The Dying Goat


I have been graceful. My ankles are delicate, and they move me from here to everywhere. This freedom of movement is what I will miss when I am not here anymore. It has helped me escape from dangers, made me feel clever and supple and capable. When others saw me as moving, I saw myself as skipping and dancing. I see better when I am moving, and become aware of my surroundings, as I must leap over some things, under others, and around anything in my way.

If I am still, I lose sight of myself. I often go to a reflecting pond, and use it as my metaphor for a quietness that I can’t achieve on my own. In the moonlight I can see myself in the water and  I become it, and its depth and containment become me. I search for myself inside it, as if it were a seeing stone. I never felt part of the many goats I ran with, and our rhythms were different. They plunged forward, while I didn’t even know what forward was. What is here that I will miss? What still unknown will I miss when I am gone? Oh, I know. I know. It is the joy of discovery along the way to a “where” I didn’t know existed. I don’t want to be still, to have no new thing around me. I’m not ready to give up my leaping and prancing. Help me please. I’m not ready. It hasn’t been enough. I’m not willing. Not yet.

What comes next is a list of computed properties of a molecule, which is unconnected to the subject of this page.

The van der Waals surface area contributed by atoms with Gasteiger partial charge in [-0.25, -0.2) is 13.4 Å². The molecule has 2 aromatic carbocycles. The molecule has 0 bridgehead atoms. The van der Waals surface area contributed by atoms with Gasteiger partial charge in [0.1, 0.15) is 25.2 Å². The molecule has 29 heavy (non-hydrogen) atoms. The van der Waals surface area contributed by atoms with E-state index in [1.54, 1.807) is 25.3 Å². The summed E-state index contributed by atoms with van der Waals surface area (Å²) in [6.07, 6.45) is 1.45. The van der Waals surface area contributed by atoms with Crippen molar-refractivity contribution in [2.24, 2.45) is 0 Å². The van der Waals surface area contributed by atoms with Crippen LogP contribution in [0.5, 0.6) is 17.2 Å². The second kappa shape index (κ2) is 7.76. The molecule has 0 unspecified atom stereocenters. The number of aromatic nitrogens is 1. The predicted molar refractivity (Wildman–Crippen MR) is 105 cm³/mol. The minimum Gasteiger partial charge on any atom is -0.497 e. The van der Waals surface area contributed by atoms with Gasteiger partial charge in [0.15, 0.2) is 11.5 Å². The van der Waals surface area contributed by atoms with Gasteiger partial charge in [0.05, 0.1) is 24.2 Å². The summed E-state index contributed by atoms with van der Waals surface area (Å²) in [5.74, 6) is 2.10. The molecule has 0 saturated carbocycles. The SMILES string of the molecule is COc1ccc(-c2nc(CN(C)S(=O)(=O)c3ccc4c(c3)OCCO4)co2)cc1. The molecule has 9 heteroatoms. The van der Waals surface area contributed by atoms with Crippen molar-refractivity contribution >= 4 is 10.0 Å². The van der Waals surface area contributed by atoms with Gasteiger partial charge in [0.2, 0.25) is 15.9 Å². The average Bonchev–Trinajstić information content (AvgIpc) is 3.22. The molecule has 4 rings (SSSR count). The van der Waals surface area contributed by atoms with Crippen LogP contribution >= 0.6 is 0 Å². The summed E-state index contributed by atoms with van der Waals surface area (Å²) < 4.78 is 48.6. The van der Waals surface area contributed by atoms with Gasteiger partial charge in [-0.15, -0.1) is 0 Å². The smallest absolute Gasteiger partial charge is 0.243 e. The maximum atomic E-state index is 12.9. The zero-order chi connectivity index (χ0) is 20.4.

Francine Timothy

I have convinced my friend Francine to let me post her piece, “The Dying Mountain Goat.” Few pieces of writing have commanded my admiration as this one has, and not because Francine is in her ninth decade or because this is her first venture into creative writing, but because it is wonderfully conceived and wonderfully written.





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